So maybe it isn't so relevant here where most of us still use the term 'aspiring,' but worth a read, IMO.
http://www.huffingtonpost.com/red-room/ ... 44342.html
Incidentally, I became first familiar with Gail Simone's work after coming across her 'Women In Refrigerators' article. (link below). I think she may have softened her stance or simply "things have changed since that was written," but the article and the issues it raises are still worth bearing in mind.4) Trust Your Gut, Or Your Friends' Guts, Or Something.
Many writers aren't aware of this, but there's a virus that writers give off, that somehow forces everyone around them to give their opinions on how that writer's story should go. These people don't mean to be rude, they think they're being helpful, even when their advice is something like, "Can't the killer be a robot?"
You may be tempted to run over these people with your cars, and if this list were just a little bit longer, I would cover some excellent suggestions on how to get away with it. But a better piece of advice might be to remember that it's your story. You may be forced into a writing committee. But your writing is still yours, no matter what the contract or your editor might say. Trust your gut. It knows when you're screwing up. Your brain will lie to you. It loves the paycheck, it loves positive feedback. Your gut is under no obligation to make you feel good.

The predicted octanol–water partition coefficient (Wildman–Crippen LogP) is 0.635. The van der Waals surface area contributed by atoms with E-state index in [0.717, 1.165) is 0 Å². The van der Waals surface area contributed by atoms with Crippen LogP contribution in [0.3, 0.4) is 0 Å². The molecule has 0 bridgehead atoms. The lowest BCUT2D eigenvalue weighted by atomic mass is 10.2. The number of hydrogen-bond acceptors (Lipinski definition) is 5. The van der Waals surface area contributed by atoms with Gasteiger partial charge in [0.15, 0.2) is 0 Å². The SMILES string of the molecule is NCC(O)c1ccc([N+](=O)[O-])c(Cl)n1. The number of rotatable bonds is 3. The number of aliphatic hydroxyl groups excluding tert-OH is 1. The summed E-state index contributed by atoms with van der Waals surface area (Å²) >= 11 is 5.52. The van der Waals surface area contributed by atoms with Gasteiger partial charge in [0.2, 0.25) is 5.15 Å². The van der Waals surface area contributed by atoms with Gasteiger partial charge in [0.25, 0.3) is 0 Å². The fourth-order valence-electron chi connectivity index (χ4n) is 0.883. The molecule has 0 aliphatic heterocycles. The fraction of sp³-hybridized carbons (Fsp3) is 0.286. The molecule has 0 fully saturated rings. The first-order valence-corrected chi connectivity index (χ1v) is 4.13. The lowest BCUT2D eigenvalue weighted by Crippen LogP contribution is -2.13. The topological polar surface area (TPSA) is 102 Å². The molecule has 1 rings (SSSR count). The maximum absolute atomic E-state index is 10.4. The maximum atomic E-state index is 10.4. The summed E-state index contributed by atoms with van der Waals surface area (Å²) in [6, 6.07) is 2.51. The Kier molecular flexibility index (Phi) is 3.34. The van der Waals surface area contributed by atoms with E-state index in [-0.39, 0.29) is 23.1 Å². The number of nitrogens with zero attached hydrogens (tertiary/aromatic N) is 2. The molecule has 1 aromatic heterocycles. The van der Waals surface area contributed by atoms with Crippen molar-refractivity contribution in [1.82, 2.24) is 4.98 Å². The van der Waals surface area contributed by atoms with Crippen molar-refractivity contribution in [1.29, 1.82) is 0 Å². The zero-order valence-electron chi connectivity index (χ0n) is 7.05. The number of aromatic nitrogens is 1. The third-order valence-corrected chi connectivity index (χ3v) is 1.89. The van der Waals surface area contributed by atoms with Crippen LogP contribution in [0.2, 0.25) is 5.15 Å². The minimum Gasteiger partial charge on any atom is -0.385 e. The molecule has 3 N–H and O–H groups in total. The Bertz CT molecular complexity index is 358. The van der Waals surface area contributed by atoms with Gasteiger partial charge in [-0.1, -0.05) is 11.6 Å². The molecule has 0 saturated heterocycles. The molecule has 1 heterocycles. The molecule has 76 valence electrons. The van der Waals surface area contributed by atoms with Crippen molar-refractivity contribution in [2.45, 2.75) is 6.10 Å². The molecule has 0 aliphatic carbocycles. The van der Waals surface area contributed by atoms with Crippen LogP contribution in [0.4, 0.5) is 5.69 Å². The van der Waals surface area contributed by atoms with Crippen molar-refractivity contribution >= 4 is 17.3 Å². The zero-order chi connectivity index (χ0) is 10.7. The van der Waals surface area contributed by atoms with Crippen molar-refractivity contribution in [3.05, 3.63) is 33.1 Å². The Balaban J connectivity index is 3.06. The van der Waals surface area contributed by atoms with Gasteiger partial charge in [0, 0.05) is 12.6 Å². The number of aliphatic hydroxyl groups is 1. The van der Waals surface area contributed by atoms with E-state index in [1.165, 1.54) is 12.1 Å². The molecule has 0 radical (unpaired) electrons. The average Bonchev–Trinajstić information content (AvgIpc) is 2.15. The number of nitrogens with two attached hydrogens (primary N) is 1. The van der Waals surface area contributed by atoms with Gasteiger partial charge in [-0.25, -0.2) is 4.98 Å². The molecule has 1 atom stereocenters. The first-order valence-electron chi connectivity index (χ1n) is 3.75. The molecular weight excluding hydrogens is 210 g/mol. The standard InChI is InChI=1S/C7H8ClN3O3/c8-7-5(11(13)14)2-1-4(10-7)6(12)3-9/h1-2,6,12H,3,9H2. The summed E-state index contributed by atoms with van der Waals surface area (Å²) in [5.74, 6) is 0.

And, if possible, find some writers and readers who won't lie to you. Just a couple, or you run the risk of getting contradictory good advice and that way lies flying polar bears and killer robots.
One other thing, this is obviously not directly manga related, but still very relevant to the act of creating, I believe.